Benjamin Franklin Papers
Documents filtered by: Author="Franklin, Benjamin" AND Author="Franklin, Benjamin" AND Period="Confederation Period"
sorted by: relevance

From Benjamin Franklin to Henry Laurens, 17 April 1784

To Henry Laurens

ALS: New York Public Library

Passy, April 17. 1784.

Dear Sir,

I have received your Favours of March 28. and April 7.— I am glad that Mr Hartley’s being luckily at Bath, sav’d you the Fatigue of a Journey to London. His Letter to you, of which you sent us a Copy, was very satisfactory.5 By one he has written to us, of the 9th Instant, we find that he expects to be here in a few Days.—

I have not yet had the Pleasure of seeing Mr. Bourdieu, and apprehend he is either gone back to London, or has taken some other Route, as I find on the Back of your last, “Forwarded from Dover, 10 th April by J.B.” Your Son went well from hence the Day after his Arrival here.—

I thank you much for your Remarks on the Considerations, &c. They appear to me very judicious & just, and show so extensive a Knowledge of the Subject, that I regret exceedingly your Purpose of leaving Europe before the Commercial Treaty is settled; and if the Commission for that Treaty arrives soon, as I expect it will in the Washington, I hope you will conclude to stay and see that important Business finished. The Congress, tho’ they have given you leave to return, appear by all their Letters to consider you still in their Service, and Mr Grand holds himself ready to pay the Continuance of your Salary as you shall demand it. We are none of us otherwise paid at present, for they have omitted sending us any Bills since June last.6 You have not mention’d to me the Name of the Author of the Considerations. Is it a Secret?—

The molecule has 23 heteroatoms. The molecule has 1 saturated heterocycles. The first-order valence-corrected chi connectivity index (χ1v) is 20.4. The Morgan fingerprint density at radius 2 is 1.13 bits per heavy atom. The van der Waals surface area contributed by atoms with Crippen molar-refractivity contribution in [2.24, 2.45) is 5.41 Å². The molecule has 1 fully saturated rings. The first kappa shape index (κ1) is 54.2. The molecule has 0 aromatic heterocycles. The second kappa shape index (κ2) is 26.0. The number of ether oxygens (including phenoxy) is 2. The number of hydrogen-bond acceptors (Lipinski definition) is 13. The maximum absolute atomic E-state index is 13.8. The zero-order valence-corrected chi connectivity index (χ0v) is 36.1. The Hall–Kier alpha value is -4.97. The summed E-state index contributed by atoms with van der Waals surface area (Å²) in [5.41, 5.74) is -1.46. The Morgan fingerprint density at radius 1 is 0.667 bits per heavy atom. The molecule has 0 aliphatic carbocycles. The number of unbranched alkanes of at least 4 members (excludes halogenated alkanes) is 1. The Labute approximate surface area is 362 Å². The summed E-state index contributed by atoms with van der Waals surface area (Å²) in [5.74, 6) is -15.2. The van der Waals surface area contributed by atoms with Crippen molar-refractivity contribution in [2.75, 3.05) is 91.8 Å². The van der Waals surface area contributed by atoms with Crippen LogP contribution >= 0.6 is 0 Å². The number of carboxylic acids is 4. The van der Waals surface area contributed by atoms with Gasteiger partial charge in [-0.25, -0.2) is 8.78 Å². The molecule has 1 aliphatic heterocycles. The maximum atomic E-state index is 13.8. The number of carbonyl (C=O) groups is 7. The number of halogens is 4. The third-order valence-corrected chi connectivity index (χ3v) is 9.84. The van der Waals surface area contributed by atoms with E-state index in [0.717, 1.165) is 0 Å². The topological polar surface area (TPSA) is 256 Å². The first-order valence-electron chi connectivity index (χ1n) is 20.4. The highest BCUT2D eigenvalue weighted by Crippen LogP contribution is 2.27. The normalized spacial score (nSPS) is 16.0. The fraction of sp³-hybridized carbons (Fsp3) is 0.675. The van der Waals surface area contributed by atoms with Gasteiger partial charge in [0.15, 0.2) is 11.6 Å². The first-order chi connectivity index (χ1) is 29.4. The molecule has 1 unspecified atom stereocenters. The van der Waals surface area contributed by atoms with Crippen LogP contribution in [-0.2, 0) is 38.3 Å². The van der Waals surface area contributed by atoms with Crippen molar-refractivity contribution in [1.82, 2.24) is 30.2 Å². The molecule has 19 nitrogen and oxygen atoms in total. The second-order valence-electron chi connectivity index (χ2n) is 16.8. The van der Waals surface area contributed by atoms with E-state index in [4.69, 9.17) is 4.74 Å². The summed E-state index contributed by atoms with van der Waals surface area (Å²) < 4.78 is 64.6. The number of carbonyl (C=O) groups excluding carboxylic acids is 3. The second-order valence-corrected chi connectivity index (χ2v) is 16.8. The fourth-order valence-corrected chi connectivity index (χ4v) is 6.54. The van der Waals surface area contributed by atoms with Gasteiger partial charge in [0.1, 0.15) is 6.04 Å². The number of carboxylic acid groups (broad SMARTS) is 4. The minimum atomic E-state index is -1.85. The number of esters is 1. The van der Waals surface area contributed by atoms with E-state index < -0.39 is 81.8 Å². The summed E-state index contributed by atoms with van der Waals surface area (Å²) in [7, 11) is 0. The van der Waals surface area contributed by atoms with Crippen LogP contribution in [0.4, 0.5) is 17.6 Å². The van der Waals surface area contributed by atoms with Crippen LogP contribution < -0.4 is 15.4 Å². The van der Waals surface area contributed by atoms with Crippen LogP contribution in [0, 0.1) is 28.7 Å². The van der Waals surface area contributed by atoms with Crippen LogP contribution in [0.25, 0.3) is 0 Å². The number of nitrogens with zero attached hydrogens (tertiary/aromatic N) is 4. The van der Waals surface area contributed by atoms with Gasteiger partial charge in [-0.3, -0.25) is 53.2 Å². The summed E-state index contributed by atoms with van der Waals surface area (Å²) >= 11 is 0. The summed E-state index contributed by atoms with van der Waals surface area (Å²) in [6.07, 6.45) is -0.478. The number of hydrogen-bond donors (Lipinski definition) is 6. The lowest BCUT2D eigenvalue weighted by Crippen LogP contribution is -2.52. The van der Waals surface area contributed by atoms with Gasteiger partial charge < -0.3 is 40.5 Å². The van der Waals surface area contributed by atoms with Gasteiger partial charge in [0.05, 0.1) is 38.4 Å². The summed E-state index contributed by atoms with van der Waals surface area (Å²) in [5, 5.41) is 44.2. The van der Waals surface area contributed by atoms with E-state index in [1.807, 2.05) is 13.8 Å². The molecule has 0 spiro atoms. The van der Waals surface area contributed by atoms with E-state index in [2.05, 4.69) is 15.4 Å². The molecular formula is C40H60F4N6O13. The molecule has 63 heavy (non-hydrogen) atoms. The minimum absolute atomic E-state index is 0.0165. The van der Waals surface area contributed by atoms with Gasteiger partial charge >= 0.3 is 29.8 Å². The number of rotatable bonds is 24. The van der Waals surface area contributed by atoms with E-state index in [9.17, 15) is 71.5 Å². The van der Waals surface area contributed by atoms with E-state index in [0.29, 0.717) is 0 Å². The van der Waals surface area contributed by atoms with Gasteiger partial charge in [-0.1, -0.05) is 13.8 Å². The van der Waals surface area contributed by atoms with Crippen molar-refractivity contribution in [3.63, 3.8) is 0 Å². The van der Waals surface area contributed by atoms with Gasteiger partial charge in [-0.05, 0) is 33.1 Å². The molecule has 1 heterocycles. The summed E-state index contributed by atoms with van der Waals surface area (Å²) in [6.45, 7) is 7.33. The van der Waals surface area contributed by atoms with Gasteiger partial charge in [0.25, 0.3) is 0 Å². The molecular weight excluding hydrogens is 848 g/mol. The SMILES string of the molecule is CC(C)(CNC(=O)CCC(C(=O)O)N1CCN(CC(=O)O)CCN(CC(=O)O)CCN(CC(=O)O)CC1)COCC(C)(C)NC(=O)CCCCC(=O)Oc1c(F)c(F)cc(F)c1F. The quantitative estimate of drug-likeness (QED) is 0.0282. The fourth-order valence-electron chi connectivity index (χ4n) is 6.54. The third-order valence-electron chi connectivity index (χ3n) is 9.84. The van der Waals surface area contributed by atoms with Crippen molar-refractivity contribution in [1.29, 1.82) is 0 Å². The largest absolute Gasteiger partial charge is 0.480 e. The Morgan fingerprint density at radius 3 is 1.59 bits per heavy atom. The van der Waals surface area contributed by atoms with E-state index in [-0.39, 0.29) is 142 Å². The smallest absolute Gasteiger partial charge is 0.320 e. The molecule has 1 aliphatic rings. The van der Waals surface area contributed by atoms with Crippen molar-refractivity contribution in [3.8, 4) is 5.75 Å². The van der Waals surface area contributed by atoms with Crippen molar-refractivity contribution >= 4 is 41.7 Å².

I sympathise with you in the Loss of your Papers in America, I too having lost a great Part of mine there:7 But I cannot with the same Justice as you do blame the Enemy. It was my own Imprudence, in trusting them to the Care of a pretended Convert to our Cause, who after my Departure for France went over to the Enemy.

Mr Jay is preparing for his Departure,8 and Mr Adams is still in Holland, and likely to continue there some time, being engag’d in forming the Plan of a Treaty with another Power.—

My Grandson joins in best Wishes for your and the young Lady’s9 Health and Happiness, with Dear Sir, Your most obedient & most humble Servant

B. Franklin

His Excy. H. Laurens Esqr

Endorsed: Doctr. Franklin 17th. April 1784 Recd 26th Answd. 6 May.

[Note numbering follows the Franklin Papers source.]

5Laurens sent that copy on March 28.

6Those bills of exchange were sent by Lewis Morris: XL, 115.

7The British pillaged a chest of papers that BF had stored at Joseph Galloway’s country house: XXVII, 90, 605; XXXII, 610.

8With Carmichael on the way to Paris to resolve the accounts of the Spanish mission, Jay had written to Benjamin Vaughan on March 21 that he was “preparing to go to New York by the first good vessel that may sail for that port”: Henry P. Johnston, ed., The Correspondence and Public Papers of John Jay … (4 vols., New York and London, 1890–93), III, 117. He would not, however, be able to leave Paris until mid-May; see the annotation of Carmichael to BF, April 20; BF to John and Sarah Jay, May 13.

9Laurens’ daughter, Martha: Laurens Papers, XVI, 438, 464.

Index Entries